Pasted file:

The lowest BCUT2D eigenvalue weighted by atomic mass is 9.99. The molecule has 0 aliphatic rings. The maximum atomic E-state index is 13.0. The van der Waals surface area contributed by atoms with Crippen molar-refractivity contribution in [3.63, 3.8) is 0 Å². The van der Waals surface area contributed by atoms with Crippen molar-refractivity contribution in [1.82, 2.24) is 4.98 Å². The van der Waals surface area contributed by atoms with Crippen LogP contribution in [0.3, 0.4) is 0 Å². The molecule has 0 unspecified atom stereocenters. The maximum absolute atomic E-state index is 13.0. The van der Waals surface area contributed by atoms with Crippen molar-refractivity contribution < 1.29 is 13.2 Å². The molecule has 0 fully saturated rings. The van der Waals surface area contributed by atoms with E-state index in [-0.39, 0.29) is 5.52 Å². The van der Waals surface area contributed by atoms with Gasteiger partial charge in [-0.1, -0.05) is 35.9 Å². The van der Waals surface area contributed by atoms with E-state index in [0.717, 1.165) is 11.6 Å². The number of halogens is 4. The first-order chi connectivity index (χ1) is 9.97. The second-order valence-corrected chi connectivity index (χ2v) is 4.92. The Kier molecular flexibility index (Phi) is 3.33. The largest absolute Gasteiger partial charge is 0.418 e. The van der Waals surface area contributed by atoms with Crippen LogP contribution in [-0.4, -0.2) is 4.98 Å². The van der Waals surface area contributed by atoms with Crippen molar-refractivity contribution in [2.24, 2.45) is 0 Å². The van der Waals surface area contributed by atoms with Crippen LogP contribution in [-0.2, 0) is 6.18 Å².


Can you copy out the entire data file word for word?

The lowest BCUT2D eigenvalue weighted by atomic mass is 9.99. The molecule has 0 aliphatic rings. The maximum atomic E-state index is 13.0. The van der Waals surface area contributed by atoms with Crippen molar-refractivity contribution in [3.63, 3.8) is 0 Å². The van der Waals surface area contributed by atoms with Crippen molar-refractivity contribution in [1.82, 2.24) is 4.98 Å². The van der Waals surface area contributed by atoms with Crippen LogP contribution in [0.3, 0.4) is 0 Å². The molecule has 0 unspecified atom stereocenters. The maximum absolute atomic E-state index is 13.0. The van der Waals surface area contributed by atoms with Crippen molar-refractivity contribution < 1.29 is 13.2 Å². The molecule has 0 fully saturated rings. The van der Waals surface area contributed by atoms with E-state index in [-0.39, 0.29) is 5.52 Å². The van der Waals surface area contributed by atoms with Gasteiger partial charge in [-0.1, -0.05) is 35.9 Å². The van der Waals surface area contributed by atoms with E-state index in [0.717, 1.165) is 11.6 Å². The number of halogens is 4. The first-order chi connectivity index (χ1) is 9.97. The second-order valence-corrected chi connectivity index (χ2v) is 4.92. The Kier molecular flexibility index (Phi) is 3.33. The largest absolute Gasteiger partial charge is 0.418 e. The van der Waals surface area contributed by atoms with Crippen LogP contribution in [-0.4, -0.2) is 4.98 Å². The van der Waals surface area contributed by atoms with Crippen molar-refractivity contribution in [2.24, 2.45) is 0 Å². The van der Waals surface area contributed by atoms with Crippen LogP contribution in [-0.2, 0) is 6.18 Å².